Clusterin Seals the Ocular Surface Barrier in Mouse Dry Eye.

Bauskar A, Mack WJ, Mauris J, Argüeso P, Heur M, Nagel BA, Kolar GR, Gleave ME, Nakamura T, Kinoshita S, Moradian-Oldak J, Panjwani N, Pflugfelder SC, Wilson MR, Fini ME, Jeong S - PLoS ONE (2015)

Topical CLU ameliorates pre-existing ocular surface barrier disruption caused by desiccating stress.(Left). The standard desiccating stress (DS) protocol was applied for 5-days to create ocular surface disruption. Non-stressed (NS) mice housed under normal ambient conditions served as a baseline control. (Left) After the indicated time period, barrier disruption was confirmed by measuring corneal epithelial uptake of fluorescein (FU = Fluorescence Units at 521 nm) in a subset of mice. Values are expressed as the mean ± SD. *p<0.0001 (n = 4). (Right) The same desiccating stress (DS) protocol was continued for another 5 days while eyes with desiccating stress were treated topically with 1 uL of recombinant human CLU (rhCLU) formulated in PBS at 2 ug/mL, or with PBS control, 4 times/day. The fluorescein uptake test was then performed on these remaining mice. Values are expressed as the mean ± SD. *p<0.0001(n = 4).
© Copyright Policy
Related In: Results  -  Collection

License
Show All Figures
getmorefigures.php?uid=PMC4581869&req=5

pone.0138958.g003: Topical CLU ameliorates pre-existing ocular surface barrier disruption caused by desiccating stress.(Left). The standard desiccating stress (DS) protocol was applied for 5-days to create ocular surface disruption. Non-stressed (NS) mice housed under normal ambient conditions served as a baseline control. (Left) After the indicated time period, barrier disruption was confirmed by measuring corneal epithelial uptake of fluorescein (FU = Fluorescence Units at 521 nm) in a subset of mice. Values are expressed as the mean ± SD. *p<0.0001 (n = 4). (Right) The same desiccating stress (DS) protocol was continued for another 5 days while eyes with desiccating stress were treated topically with 1 uL of recombinant human CLU (rhCLU) formulated in PBS at 2 ug/mL, or with PBS control, 4 times/day. The fluorescein uptake test was then performed on these remaining mice. Values are expressed as the mean ± SD. *p<0.0001(n = 4).
Mentions: Having clearly demonstrated the preventive effect of CLU in protecting the ocular surface against desiccating stress, we next assessed the potential of CLU to ameliorate pre-existing ocular surface disruption. Representative results are shown in Fig 3. In this experiment, we applied the 5-day desiccating stress protocol, and then treated topically with rhCLU at 2 ug/mL (4 times/day) for another 5 days while maintaining the same desiccating stress protocol. Following this, barrier integrity was assayed. The PBS control showed a high level of dye uptake, ~12X greater than NS controls, but the barrier was essentially intact in CLU treated mice, similar to NS controls.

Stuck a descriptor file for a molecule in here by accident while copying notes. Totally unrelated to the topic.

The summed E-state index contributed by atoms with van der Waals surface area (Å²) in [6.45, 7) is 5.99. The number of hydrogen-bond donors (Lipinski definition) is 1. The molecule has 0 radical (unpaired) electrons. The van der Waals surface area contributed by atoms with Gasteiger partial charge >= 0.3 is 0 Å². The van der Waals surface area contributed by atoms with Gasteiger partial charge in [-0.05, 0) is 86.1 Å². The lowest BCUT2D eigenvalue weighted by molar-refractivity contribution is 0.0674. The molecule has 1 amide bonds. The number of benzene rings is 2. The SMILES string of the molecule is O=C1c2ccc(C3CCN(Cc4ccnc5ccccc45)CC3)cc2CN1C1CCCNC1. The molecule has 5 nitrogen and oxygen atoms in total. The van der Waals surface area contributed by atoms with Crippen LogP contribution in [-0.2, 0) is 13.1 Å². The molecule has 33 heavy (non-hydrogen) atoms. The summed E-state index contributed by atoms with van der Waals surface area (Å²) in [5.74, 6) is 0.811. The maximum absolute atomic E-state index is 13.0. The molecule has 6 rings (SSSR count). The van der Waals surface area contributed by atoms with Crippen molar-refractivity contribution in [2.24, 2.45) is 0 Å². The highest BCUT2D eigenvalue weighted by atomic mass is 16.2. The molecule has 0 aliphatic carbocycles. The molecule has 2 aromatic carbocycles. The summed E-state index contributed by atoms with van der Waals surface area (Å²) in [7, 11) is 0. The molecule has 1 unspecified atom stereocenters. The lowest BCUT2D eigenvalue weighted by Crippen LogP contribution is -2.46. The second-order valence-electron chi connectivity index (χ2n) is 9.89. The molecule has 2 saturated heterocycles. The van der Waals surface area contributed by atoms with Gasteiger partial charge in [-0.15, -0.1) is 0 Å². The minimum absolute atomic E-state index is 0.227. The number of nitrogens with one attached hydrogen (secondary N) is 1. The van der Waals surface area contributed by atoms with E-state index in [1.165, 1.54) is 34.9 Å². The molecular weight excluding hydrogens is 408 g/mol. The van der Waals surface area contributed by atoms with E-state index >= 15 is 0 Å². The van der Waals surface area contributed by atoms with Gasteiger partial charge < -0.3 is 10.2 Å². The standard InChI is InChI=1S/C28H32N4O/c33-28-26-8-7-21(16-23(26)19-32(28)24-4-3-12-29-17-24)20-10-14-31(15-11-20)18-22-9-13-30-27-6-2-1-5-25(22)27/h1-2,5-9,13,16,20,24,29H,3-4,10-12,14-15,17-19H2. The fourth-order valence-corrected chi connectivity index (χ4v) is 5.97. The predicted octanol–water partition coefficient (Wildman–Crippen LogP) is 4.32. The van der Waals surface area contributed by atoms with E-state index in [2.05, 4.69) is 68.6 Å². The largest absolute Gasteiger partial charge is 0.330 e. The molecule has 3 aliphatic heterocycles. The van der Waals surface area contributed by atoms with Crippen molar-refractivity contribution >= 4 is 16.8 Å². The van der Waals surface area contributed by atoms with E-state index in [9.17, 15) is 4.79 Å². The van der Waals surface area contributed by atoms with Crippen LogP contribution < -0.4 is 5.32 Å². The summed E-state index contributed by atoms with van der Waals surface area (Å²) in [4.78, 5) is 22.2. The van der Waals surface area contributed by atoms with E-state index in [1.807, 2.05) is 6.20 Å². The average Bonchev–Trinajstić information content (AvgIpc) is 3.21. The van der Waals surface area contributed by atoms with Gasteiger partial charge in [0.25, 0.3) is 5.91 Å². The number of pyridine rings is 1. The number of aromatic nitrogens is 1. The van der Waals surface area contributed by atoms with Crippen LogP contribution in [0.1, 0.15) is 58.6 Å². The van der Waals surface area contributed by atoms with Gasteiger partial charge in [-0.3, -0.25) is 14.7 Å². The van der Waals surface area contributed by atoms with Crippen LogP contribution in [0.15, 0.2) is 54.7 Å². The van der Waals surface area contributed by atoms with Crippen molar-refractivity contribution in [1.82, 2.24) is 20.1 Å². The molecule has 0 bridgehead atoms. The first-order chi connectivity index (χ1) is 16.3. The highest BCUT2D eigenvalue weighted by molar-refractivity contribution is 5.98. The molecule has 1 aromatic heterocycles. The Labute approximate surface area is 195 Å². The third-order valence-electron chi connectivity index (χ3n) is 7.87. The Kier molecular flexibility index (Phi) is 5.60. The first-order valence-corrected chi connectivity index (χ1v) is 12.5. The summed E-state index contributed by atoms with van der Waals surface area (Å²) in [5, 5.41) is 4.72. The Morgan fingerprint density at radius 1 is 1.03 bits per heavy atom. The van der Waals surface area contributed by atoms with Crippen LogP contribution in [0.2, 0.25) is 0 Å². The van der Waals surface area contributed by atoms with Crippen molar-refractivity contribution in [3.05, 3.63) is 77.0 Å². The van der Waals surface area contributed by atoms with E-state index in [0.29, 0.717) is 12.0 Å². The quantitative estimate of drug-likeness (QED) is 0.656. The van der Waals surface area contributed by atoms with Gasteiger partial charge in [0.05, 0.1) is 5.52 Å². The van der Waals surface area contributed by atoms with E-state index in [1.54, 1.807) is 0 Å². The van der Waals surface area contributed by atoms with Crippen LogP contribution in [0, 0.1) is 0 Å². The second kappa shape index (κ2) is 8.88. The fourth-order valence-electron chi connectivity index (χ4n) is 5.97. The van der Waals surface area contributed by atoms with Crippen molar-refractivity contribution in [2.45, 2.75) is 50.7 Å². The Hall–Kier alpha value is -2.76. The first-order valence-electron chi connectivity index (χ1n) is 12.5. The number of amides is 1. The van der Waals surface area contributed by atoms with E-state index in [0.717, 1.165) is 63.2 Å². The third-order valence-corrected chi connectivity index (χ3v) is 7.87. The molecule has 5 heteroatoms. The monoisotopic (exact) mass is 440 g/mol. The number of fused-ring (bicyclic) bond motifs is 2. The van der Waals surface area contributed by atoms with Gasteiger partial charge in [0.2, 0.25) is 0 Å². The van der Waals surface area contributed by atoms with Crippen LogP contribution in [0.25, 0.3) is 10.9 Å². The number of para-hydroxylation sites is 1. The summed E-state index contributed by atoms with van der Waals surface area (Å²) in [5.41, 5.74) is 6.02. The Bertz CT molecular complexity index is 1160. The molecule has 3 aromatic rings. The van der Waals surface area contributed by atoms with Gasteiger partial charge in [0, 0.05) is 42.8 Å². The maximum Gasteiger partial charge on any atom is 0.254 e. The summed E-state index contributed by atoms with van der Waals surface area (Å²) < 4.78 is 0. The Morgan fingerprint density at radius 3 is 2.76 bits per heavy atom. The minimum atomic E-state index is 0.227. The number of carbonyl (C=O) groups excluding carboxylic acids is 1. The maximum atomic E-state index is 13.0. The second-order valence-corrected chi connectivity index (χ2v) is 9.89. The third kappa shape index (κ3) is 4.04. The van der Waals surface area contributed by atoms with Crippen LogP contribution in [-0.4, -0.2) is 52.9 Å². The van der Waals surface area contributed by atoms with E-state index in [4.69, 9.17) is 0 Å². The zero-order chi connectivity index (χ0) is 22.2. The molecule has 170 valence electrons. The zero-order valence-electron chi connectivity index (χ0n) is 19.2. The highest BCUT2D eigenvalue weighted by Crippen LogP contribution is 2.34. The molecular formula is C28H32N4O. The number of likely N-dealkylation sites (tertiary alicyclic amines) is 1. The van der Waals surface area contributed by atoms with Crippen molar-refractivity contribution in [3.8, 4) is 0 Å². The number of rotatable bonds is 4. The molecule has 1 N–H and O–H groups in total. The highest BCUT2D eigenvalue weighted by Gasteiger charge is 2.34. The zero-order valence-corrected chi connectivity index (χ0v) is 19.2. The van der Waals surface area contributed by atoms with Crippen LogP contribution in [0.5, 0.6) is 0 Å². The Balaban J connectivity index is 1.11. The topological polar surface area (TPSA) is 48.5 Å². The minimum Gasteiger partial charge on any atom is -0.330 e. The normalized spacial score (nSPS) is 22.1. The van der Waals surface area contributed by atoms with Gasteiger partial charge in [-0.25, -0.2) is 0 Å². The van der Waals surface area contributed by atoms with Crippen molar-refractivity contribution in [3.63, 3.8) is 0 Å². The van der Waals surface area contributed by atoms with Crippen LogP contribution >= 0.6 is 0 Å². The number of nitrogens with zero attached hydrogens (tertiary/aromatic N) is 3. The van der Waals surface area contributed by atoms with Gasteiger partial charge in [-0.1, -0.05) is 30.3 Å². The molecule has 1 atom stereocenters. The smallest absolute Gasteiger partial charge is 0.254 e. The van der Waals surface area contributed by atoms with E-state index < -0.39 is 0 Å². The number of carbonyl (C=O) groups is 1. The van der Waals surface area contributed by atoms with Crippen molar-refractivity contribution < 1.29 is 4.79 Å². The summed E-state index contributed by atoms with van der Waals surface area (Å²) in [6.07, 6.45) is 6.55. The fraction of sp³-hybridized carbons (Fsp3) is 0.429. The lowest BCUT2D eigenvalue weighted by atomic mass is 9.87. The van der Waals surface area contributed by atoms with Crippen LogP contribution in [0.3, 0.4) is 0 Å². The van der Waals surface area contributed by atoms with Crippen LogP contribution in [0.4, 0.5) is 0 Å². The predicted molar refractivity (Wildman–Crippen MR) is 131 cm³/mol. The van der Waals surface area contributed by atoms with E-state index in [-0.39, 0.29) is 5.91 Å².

Bottom Line: When the CLU level drops below the critical all-or-none threshold, the barrier becomes vulnerable to desiccating stress.CLU binds selectively to the ocular surface subjected to desiccating stress in vivo, and in vitro to the galectin LGALS3, a key barrier component.Positioned in this way, CLU not only physically seals the ocular surface barrier, but it also protects the barrier cells and prevents further damage to barrier structure.

View Article: PubMed Central - PubMed

Affiliation: USC Institute for Genetic Medicine and Graduate Program in Medical Biology, Keck School of Medicine of USC, University of Southern California, Los Angeles, California, United States of America.

ABSTRACT
Dry eye is a common disorder caused by inadequate hydration of the ocular surface that results in disruption of barrier function. The homeostatic protein clusterin (CLU) is prominent at fluid-tissue interfaces throughout the body. CLU levels are reduced at the ocular surface in human inflammatory disorders that manifest as severe dry eye, as well as in a preclinical mouse model for desiccating stress that mimics dry eye. Using this mouse model, we show here that CLU prevents and ameliorates ocular surface barrier disruption by a remarkable sealing mechanism dependent on attainment of a critical all-or-none concentration. When the CLU level drops below the critical all-or-none threshold, the barrier becomes vulnerable to desiccating stress. CLU binds selectively to the ocular surface subjected to desiccating stress in vivo, and in vitro to the galectin LGALS3, a key barrier component. Positioned in this way, CLU not only physically seals the ocular surface barrier, but it also protects the barrier cells and prevents further damage to barrier structure. These findings define a fundamentally new mechanism for ocular surface protection and suggest CLU as a biotherapeutic for dry eye.

No MeSH data available.


Related in: MedlinePlus